- English described three levels below English 1A, or Freshman Composition, and worked diligently to describe a fourth level but were unsure of its usefulness and content. The English faculty created a rubric based upon the major skills or exit competencies common to these levels of courses. They decided to write the rubric contents in outcomes language to indicate that these skills are what a student can do at the end of each level.
- Reading described four levels below transfer level as well, with distinct skills and philosophies built into each level of their rubric. Because most of the research about reading nationwide is described by grade levels, reading faculty initially created descriptions with grade equivalencies, but were not committed to leaving these in the final rubric.
- Mathematics faculty described a four-level rubric beginning with basic mathematics and going up to Intermediate Algebra. Although these courses were previously fairly well-defined in CB21, faculty found the discussion about the skills and how they related to each course very helpful. The mathematics rubric still needs input as to the location of non-algebra courses such as geometry.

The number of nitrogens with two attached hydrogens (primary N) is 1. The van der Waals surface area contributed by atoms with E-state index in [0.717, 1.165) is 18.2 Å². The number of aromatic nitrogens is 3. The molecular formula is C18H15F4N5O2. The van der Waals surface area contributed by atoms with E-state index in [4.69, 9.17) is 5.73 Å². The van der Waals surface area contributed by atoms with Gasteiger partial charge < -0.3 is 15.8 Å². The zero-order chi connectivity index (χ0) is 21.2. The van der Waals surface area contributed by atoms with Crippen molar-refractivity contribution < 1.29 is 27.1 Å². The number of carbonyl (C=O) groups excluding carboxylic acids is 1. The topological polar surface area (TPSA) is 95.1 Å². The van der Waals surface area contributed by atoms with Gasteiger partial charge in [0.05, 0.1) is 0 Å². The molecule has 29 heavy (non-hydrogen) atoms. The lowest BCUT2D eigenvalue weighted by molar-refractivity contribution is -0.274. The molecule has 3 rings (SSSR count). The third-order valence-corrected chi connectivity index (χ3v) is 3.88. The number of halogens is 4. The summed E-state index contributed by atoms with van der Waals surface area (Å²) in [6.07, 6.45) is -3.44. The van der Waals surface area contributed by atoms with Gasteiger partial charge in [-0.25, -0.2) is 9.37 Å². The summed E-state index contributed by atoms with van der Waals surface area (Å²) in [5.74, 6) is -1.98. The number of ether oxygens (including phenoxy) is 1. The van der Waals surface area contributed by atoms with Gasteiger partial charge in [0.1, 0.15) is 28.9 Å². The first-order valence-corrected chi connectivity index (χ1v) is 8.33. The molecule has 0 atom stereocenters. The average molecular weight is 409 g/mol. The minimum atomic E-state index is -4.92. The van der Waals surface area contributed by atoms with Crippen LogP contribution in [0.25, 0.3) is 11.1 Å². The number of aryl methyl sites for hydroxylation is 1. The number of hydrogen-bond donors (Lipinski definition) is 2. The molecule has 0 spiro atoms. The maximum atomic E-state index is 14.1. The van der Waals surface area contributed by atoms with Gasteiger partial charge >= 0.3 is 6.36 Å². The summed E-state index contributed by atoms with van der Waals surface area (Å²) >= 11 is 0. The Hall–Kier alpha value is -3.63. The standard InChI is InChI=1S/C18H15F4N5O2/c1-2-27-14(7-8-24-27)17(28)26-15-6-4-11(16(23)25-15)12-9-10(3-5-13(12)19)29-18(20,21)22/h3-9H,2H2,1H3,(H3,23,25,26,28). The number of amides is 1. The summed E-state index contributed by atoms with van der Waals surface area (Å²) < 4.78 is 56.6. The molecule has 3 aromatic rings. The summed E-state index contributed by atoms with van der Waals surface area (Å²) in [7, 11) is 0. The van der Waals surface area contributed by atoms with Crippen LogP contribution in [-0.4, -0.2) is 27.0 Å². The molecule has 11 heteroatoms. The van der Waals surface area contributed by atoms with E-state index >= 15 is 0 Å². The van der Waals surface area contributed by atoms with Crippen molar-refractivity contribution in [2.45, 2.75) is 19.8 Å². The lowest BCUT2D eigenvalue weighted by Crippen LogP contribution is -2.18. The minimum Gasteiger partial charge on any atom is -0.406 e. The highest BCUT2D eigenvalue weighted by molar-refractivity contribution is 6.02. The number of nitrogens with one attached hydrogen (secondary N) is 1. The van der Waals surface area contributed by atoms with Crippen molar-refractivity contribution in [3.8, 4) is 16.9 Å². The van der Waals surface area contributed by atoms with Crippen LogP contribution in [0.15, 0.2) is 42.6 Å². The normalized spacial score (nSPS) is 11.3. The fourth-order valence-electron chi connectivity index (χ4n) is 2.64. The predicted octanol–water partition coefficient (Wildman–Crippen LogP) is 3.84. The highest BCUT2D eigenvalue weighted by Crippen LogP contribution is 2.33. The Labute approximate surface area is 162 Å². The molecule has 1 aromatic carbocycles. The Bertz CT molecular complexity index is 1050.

- ESL faculty decided to use English 1A or Transferable ESL courses as the description for the transferable level. However, because ESL skills are so defined and multiple in nature, they developed three rubrics in line with the CATESOL methodology: writing, reading and speaking and listening. The ESL writing rubric is in a draft form but is ready for comment from other faculty, whereas the ESL reading and ESL speaking and listening rubrics are still being finalized.
The ESL faculty felt that they needed to include six levels to accommodate the progress of students in California credit ESL courses. The average number of levels below transfer in the Senate survey did reveal much greater variety than the other disciplines. Some schools had as few as two or three levels while others had as many as nine levels. However, six levels seemed to be the most common and most easily defined. This will require some major changes in the coding metrics because it goes outside of the present design which allows for only four levels. However, the ESL data is some of the most inconsistent, and faculty made strong arguments about the need for these levels based upon our population of students if we want to accurately measure progress.